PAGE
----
In short, above average temps will continue next week with highs in the upper 80s to near 90 and overnight lows in the low 70s. Drier conditions will remain as well with minimal rain chances through the extended period. 

The Climate Prediction Center (CPC) has highlighted our area in the above average category for much of next week. (NOAA/CPC)
CPC maintains below average precipitation over the Mid-South next week. (NOAA/CPC)

A look at Hurricane Florence

While Hurricane Florence does not pose any threat to our area, this is a very powerful system that is worth mentioning. Hurricane Florence is currently a high-end category 3 located in the Atlantic Ocean and is expected to be very near the U.S. coast on Friday and Saturday.

The National Hurricane Center (NHC) shows Hurricane Florence maintaining major hurricane strength as it nears the North Carolina and South Carolina coastlines. The cone represents where the center of the storm could be, but does not necessarily represent the direct impacts related to this system. Damaging wind and storm surge could both occur outside of the cone.  (NOAA/NHC)
There are some interesting atmospheric features that have made forecasting Hurricane Florence's long-range track particularly interesting. A stationary front and mid-level ridge of high pressure has begun to set up along the Appalachian Mountain range that will act to slow down Hurricane Florence and not allow it to push inland as quickly as previously thought. Because of this, Florence will slow to  a crawl and bring torrential rainfall to parts of North and South Carolina.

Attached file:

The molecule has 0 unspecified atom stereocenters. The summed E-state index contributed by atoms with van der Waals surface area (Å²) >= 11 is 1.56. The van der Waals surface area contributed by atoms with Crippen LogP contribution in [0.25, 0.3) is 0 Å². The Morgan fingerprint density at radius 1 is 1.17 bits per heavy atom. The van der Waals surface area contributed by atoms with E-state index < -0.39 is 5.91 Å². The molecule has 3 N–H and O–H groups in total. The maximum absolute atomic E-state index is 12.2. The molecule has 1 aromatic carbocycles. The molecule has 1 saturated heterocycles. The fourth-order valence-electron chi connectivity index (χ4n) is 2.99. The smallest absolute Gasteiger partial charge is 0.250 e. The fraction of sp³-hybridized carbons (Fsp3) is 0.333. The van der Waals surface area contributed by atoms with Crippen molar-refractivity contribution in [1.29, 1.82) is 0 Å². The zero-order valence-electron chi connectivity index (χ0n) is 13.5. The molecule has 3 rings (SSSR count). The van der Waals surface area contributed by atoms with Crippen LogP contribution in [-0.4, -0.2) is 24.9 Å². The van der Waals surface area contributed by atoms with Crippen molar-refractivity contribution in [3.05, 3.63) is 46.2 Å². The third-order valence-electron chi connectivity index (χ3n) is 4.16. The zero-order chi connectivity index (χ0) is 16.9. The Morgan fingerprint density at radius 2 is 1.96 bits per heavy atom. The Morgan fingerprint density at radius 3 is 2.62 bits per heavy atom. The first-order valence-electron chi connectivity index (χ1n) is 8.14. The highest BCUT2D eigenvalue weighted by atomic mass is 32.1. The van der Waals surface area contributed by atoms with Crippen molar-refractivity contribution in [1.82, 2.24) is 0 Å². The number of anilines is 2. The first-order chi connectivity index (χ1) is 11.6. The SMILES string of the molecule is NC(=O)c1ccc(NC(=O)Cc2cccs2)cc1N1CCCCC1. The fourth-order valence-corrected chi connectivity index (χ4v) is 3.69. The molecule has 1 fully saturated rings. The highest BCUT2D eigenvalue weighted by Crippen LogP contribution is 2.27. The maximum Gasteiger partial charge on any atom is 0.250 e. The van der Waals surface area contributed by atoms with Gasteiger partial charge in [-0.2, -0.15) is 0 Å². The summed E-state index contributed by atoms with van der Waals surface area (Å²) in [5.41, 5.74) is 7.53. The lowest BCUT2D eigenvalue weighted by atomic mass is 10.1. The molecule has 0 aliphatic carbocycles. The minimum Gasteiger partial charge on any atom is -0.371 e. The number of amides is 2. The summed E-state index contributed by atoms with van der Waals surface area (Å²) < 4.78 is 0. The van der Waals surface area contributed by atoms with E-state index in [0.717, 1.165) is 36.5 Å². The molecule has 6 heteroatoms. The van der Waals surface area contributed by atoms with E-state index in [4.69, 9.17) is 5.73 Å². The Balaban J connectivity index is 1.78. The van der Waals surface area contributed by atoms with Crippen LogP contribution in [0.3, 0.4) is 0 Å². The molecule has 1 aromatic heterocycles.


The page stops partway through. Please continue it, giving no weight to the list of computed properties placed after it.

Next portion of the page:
NHC's key messages highlights the potentially life-threatening storm surge and rainfall that could occur in North and South Carolina due to the Hurricane Florence.  (NOAA/NHC)

If you have friends or family in the area, this is a serious situation and all local evacuations and orders should be followed. More information can be found at or through local emergency management in North and South Carolina.

Again, this system will not affect the Mid-South area, but since it is a major weather event, we felt that it should be discussed in the blog. As always, for the latest information on our local weather, reference the links below. 

Caroline MacDonald
MWN Meteorologist Intern

Follow MWN on Facebook and Twitter for routine updates and the latest info!
Complete MWN Forecast: on the mobile web or via the MWN mobile app
Download our iPhone or Android apps, featuring StormWatch+ severe weather alerts!
MWN is a NOAA Weather Ready Nation Ambassador Meteorologist Erik Proseus is an NWA Digital Seal Holder